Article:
A few other items I also chose to take were a mannequin, 100 plastic hangers (ordered last minute from National Hanger Company), order forms (ordered last minute from Carbonlessforms.com), clamps to hang my banner, a “Booth 911” kit that included everything from duct tape to Altoids to safety pins and Kleenex. Oh, I also shipped 100 flying, screaming stuffed monkeys, which I planned as my booth giveaway.

Notice I haven’t mentioned my samples yet? Well, that’s because as of the day before the show I still didn’t have them! Yes, I know, I almost had a stroke every day up until they were finally delivered to me in NYC, the night before the show opened! Until I had that box in my hands, I kept imagining myself sitting in my empty booth with a bunch of stuffed monkeys and no samples. The clothes had gotten hung up at the screen printer in LA (very long story) but were finally delivered in the nick of time.

So, I arrived in NYC the day before the show opened. I took a red eye from Las Vegas to JFK. It was strange to walk through a deserted airport at 1am. If anyone has spent any amount of time in Vegas, you know McCarran Airport is rockin’ 24 hours a day. Heck, all of Vegas is ready for action 24/7, even in the suburbs. I realized I have lived in Vegas way too long when I was miffed at not finding a coffee place and a drugstore open at that time of night in the immediate vicinity, for my oh-so immediate needs.

Set up day at Javits
I got to the expo center about 9am the next day (well, the same day) and found my booth easily. Of course, none of my freight had arrived yet. I took the time to walk all around and check out other booths. Many of the big manufacturers had already set up their freestanding booths so I browsed the aisles. Around lunchtime, all my items had arrived so I go to work on my booth. It didn’t really take that long to set up, just as I planned. I was working this show alone, so I tried to keep everything really simple. My only hitch was the 10-foot long banner. I was struggling to hang this monster when one of the GES guys walked by. He asked if I needed a hand, of course I said yes! He helped me hang the banner up, basically held one side while I clamped the other. What a nice guy, right? Well, I got charged $218 for that helping hand! The sneaky GES people never mentioned it till the last day of the show, when they delivered an invoice to my booth. What a crock.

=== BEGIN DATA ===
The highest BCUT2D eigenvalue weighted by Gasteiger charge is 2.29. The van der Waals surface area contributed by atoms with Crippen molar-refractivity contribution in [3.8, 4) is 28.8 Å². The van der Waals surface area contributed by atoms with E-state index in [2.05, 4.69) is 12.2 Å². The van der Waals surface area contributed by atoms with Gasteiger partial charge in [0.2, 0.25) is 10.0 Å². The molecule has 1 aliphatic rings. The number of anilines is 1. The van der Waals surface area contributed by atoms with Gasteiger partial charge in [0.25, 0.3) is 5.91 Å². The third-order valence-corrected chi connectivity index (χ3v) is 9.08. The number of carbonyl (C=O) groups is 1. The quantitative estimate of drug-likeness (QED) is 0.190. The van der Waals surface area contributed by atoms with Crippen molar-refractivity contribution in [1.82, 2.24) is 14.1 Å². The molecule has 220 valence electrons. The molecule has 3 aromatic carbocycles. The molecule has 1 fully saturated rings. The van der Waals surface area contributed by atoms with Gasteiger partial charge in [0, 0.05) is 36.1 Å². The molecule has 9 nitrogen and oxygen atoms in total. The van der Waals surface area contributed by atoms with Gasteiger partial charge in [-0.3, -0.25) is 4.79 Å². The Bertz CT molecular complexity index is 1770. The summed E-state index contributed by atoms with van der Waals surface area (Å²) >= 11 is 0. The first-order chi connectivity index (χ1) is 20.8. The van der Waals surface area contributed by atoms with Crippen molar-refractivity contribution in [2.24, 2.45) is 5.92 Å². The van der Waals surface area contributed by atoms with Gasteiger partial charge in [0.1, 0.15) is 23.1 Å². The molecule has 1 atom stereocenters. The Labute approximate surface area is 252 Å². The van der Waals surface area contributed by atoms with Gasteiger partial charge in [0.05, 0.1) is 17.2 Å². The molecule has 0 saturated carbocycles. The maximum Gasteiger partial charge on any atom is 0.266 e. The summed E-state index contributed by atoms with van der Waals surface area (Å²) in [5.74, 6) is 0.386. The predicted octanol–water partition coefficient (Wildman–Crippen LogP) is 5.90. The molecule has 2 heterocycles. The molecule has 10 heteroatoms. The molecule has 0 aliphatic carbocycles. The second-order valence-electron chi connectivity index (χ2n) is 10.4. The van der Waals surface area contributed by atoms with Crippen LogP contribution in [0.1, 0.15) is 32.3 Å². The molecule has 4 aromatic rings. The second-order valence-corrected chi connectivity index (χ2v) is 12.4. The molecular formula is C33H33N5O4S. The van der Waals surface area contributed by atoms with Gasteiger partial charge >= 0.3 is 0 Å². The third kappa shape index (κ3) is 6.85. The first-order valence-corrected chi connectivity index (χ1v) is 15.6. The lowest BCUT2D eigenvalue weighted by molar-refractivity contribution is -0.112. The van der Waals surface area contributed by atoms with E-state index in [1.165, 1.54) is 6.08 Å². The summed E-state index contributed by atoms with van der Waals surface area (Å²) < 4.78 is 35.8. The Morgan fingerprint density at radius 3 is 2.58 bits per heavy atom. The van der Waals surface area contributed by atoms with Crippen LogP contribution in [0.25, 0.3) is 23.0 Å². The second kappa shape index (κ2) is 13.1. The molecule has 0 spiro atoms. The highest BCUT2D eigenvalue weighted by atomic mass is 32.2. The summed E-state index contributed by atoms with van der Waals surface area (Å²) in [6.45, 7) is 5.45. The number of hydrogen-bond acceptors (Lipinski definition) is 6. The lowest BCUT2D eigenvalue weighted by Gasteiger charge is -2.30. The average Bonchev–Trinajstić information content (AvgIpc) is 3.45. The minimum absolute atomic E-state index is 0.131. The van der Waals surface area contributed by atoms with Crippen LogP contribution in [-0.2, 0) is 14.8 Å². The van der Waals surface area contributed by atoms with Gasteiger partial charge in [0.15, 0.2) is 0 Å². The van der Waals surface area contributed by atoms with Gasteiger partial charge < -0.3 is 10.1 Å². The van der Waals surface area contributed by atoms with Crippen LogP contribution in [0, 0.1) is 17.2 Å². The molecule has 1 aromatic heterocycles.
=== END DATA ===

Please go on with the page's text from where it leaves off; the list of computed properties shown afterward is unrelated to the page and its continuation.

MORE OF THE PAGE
I finished my booth set up by about 3pm. I spent the rest of the afternoon getting to know my booth neighbors. Yes, I’m chatty. After a quick call to Bethany, who was also in town showing her line at Bubble (unfortunately we never got to hook up), I turned myself loose on the city, roaming around till I found an awesome restaurant where I had a most fabulous meal and wrote in my journal. This would be my evening routine for the rest of the trip, I’m quite a foodie, so I was thrilled to be in NYC, toddler-free, with a list of restaurants in my hot little hand. Yes, a meal that does not involve Easy Mac, sticky booster chairs, flying food and dogs begging under the table is truly a slice of heaven.

Show Day 1
My booth was located on the “Galleria Level”, which is one floor above the main level, right next to the café and right next to the bathroom and runway for the fashion show. I’m pretty stoked about the location, but the show was barely open a couple hours before all the Galleria exhibitors started grumbling about our location. Turns out, every single one of us upstairs (about 30) were late entries into the show. Most, but not all of us, were launching brand new lines. The general consensus was that we received the “leftover” space. The traffic was light, but looking out over the main expo floor from the balcony showed me that traffic was light downstairs too. My strategy was to capture people’s attention before and after the fashion show and meals, when traffic was busiest.